Vikram said, “Only some roads require a walk through, to witness it in full, and one such road in India is the Sir Theayagaraya Road. Whether it is for shopping or eating out, taking a stroll down this road will get all of your senses into work.”

There are several stories around the history of this shopping hub’s name. In Pondy Bazaar, the part Bazaar has Persian roots, and Pondy was named after Pondicherry, the native place of Chokkalinga Mudhaliar, who came to Chennai for on-site visit in 1933 and had built the first ten shops on Theayagaraya Road, making it into a place for merchandise. The Tamil name Soundarapandianar Angadi, which is also given to the R4 police station, is named after WPA Soundarapandian, a Justice Party politician.

Street shopping

This place was once famous for selling different kinds of wigs and was filled with make-up artistes, and till 2013, this road was known for street shopping. “This whole road was dominated by hawkers before they were shifted to the corporation complex. Most of the shopping would be done on the streets rather than inside the shops on Theayagaraya road,” noted Vikram. He also showed the street that housed old buildings — Rajkumari theatre, the first theatre in Theayagaraya Nagar, and the Nagesh theatre. These theatres are no more, however these buildings are known as Big Bazaar and Vijaya Mahal respectively.

Vikram went on to talk about some eateries and their history. The Geetha Cafe and Restaurant was opened in 1954, a time when eating out was considered a taboo. This restaurant served as an eatery for the traders who would come to sell their goods in Pondy Bazaar. Even today, this restaurant has many people thronging for coffee and breakfast. The famous Sri Krishna Sweets had set up their first shop in Chennai on Singaravelu Street, now shifted to Venkatanarayana Road. People would wait in a queue to get the samples of their renowned mysurpa. Chintamani Softy and Juice Parlour, that has been on the street for over 50 years, is now attracting numerous people after the introduction of their softy machine. Deluxe, the first non-vegetarian restaurant in T Nagar, famous for its appam-paaya, butter chicken and their iconic briyani, is now replaced by a Malaysian restaurant.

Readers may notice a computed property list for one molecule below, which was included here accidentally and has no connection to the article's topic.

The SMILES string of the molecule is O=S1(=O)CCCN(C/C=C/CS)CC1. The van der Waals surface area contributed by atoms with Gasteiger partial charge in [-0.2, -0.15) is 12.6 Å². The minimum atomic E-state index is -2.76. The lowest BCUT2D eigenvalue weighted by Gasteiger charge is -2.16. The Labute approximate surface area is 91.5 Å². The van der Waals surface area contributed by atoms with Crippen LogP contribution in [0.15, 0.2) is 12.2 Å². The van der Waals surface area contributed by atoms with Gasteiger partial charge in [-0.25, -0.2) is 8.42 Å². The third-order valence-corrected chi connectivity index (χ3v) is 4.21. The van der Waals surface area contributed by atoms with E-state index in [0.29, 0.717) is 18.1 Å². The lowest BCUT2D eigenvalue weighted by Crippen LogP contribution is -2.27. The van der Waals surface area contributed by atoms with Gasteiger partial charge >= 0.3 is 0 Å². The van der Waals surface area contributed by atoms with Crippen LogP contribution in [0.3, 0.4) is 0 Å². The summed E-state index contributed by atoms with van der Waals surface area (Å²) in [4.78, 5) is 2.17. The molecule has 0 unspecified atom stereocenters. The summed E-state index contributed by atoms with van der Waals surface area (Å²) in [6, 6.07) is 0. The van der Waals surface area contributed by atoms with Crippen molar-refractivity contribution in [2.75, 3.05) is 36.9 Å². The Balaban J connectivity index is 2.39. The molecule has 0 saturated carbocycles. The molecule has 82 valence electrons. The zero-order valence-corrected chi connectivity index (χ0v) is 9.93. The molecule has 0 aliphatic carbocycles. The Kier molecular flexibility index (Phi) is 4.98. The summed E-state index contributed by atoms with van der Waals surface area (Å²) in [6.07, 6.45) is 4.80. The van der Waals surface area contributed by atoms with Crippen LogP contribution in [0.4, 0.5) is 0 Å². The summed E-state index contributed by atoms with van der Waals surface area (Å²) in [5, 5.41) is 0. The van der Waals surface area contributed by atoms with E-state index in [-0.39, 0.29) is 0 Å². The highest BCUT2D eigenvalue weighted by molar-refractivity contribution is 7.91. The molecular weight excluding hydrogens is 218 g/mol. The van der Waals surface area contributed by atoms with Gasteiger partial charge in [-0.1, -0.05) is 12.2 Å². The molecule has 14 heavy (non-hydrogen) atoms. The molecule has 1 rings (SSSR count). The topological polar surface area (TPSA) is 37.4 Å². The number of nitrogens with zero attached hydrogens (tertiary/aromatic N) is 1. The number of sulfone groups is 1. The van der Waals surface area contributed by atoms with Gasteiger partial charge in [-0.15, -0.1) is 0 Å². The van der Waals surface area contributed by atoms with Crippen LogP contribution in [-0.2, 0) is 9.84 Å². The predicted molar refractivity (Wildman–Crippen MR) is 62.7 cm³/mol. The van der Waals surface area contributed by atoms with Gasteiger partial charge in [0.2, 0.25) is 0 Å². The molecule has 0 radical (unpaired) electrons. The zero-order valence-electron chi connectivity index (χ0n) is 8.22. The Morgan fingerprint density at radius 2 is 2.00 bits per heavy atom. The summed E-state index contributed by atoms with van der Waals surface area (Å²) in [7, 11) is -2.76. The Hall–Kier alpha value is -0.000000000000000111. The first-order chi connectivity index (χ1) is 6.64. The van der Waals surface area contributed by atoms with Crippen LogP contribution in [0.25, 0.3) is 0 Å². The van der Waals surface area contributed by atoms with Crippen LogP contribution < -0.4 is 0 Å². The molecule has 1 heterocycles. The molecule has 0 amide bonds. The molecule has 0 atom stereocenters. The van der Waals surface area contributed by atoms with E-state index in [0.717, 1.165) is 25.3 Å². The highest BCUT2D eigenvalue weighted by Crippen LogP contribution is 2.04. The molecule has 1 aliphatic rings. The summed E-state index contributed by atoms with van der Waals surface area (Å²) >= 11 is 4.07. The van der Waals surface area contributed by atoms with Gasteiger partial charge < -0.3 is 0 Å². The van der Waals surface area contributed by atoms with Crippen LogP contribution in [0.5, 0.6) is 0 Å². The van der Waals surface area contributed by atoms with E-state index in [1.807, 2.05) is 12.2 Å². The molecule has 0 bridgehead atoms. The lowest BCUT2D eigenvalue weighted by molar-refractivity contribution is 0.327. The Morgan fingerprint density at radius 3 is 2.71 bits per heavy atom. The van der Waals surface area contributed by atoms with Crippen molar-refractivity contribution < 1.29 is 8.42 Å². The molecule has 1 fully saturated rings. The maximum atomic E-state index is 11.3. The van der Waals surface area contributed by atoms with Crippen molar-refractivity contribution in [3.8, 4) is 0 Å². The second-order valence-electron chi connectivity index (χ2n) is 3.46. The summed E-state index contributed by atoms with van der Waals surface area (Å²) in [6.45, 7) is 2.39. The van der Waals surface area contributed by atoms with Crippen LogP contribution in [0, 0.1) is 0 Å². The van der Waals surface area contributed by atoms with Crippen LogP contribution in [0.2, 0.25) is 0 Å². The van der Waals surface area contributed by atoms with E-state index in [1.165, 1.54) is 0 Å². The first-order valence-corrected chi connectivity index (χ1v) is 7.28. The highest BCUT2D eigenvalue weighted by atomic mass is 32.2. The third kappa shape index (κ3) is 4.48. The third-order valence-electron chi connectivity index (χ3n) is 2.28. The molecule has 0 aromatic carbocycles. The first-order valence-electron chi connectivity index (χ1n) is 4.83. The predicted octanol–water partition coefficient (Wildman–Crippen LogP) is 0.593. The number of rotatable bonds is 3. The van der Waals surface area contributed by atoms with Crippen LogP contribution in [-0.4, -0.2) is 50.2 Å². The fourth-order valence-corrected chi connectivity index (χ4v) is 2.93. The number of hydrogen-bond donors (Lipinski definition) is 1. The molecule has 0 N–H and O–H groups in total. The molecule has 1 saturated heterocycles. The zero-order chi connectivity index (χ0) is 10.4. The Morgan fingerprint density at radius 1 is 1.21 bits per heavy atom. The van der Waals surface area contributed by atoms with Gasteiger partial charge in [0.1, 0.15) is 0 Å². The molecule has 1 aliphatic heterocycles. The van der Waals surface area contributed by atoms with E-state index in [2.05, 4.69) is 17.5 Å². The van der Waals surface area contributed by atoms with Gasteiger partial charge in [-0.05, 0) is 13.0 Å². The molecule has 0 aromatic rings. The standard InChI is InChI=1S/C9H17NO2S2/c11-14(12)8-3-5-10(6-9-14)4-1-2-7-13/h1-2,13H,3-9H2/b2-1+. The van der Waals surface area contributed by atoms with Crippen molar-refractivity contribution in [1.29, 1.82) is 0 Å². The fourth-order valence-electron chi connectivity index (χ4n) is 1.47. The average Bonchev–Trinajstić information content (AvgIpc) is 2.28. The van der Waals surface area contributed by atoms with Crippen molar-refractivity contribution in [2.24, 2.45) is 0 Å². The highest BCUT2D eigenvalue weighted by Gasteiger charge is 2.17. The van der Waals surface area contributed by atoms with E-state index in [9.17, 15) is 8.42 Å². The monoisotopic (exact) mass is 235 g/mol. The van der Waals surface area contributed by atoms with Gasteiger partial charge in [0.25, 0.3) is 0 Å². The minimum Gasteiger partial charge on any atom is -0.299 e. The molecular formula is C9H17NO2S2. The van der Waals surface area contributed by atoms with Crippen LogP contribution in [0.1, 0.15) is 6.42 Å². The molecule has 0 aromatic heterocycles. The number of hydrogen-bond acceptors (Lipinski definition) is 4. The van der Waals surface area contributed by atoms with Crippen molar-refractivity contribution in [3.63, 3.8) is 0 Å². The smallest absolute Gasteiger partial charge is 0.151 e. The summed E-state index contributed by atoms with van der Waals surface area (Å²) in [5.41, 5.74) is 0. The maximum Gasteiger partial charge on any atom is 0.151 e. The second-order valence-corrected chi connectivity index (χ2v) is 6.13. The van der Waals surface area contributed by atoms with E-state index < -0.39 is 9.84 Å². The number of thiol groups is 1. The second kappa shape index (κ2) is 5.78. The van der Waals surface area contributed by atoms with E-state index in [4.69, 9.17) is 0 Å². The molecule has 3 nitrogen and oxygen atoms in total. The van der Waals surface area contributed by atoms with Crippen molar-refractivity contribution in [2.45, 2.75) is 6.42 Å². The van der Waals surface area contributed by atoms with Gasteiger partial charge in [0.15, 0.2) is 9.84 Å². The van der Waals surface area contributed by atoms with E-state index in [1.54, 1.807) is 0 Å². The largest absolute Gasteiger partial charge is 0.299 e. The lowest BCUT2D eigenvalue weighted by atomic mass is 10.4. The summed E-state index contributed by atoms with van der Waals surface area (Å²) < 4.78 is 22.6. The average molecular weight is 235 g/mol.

You might think that T Nagar now is synonymous with clothe shopping. It was so then too with some popular names popping up in the market. In the 1930s, when Madras witnessed crisis in women’s clothing, the founder of the Naidu Hall clothing store opened in 1939 at the basement of the present showroom in Theayagaraya Road, manufacturing brassiere and sold it from door to door. Milan Jyothi Garden, that exists even today, was another clothing shop that manufactured easy-laundering clothes.

While the boards of the shops and the building architecture have changed over the years, what remains the same is the aroma of coffee beans from Narsus Coffee Shop and the fragrances of flowers from various florists that fill the busy road. “Walking is a non- technological way of remembering our past. Every person should take a stroll in the area where they have lived or are living now, to recollect and relive their memories and the historical past,” said Vikram.

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The New Indian Express